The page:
This weekend, people across the country will “spring ahead” and set their clocks forward an hour in observance of daylight savings. What’s that mean? As DST starts, the sun will rise and set later than it did the day before. While the change, in theory, helps us make better use of daylight, it also leaves many people feeling drowsy.
Luckily, the following day has officially been designated “National Napping Day,” and it’s the perfect time to catch some much-needed Zs.
Types of Naps
You may have thought that a nap is simply a quick afternoon sleep session, but as it turns out, naps can be categorized depending on the function they serve. According to the Sleep Foundation, there are five main types:
- Recovery Nap: Sleep deprivation can leave you feeling tired the following day. If you are up late or have interrupted sleep one night, you might take a recovery nap the next day to compensate for sleep loss.
- Prophylactic Nap: This type of nap is taken in preparation for sleep loss. For example, night shift workers may schedule naps before and during their shifts in order to prevent sleepiness and to stay alert while working.
- Appetitive Nap: Appetitive naps are taken for the enjoyment of napping. Napping can be relaxing and can improve your mood and energy level upon waking.
- Fulfillment Nap: Children have a greater need for sleep than adults. Fulfillment naps are often scheduled into the days of infants and toddlers and can occur spontaneously in children of all ages.
- Essential Nap: When you are sick, you have a greater need for sleep. This is because your immune system mounts a response to fight infection or promote healing, and that requires extra energy. Naps taken during illness are considered essential.
How to Take the Best Nap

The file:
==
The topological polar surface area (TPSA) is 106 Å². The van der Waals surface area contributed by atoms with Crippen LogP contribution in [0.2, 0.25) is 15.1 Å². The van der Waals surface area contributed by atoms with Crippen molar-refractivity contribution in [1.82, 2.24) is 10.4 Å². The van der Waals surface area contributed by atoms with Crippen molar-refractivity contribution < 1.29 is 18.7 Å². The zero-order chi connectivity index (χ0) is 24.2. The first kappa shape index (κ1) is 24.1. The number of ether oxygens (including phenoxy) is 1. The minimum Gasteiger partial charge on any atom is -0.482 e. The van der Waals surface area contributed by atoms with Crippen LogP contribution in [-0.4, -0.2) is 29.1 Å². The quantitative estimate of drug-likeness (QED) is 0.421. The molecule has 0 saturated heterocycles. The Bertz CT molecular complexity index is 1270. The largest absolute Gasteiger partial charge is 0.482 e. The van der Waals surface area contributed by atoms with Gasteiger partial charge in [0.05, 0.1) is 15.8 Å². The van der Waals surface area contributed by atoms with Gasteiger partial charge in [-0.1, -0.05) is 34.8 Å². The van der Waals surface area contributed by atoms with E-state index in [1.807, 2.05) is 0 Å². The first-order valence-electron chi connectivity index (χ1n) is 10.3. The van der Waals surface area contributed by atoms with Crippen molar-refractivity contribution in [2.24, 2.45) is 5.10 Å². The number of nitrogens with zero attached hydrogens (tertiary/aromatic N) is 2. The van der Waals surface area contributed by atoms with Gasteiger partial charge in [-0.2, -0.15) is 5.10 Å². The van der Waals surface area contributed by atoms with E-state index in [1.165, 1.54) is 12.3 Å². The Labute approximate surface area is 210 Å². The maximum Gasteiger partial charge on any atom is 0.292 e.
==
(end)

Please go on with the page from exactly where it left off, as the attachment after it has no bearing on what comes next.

If you want to get the most out of your nap, there are some Do’s and Don’ts. Napping at the wrong time of day or for too long can leave you unable to sleep later at night. Here’s what you need to know:
- Keep naps short. Aim to nap for only 10 to 20 minutes. The longer you sleep, the more likely you are to feel groggy after you wake up.
- Nap in the early afternoon. Napping after 3 pm can interfere with sleep later at night.
- Create a restful environment. A dark, quiet room at a comfortable temperature is best. Blackout curtains can help eliminate unwanted light, while a white noise machine can drown out any household commotion.
Benefits of Napping
There’s no need to feel lazy for indulging in daytime sleep. As it turns out, a nap can have dozens of health benefits including improved memory, better job performance, and increased alertness. Here are a few more:
- It may lift your mood. Experts say that napping, or simply laying down for an hour, can help improve your outlook on life, whether or not you actually fall asleep.
- It can ease stress. Just 30 minutes of sleep can help decrease anxiety and improve your immune health.
- Sleep is good for your heart. One study found that people who napped for 45 to 60 minutes had lower blood pressure after going through mental stress.
- Naps can help you sleep better at night. Although it seems counterintuitive, sleeping during the day, combined with light to moderate exercise, can improve nighttime rest.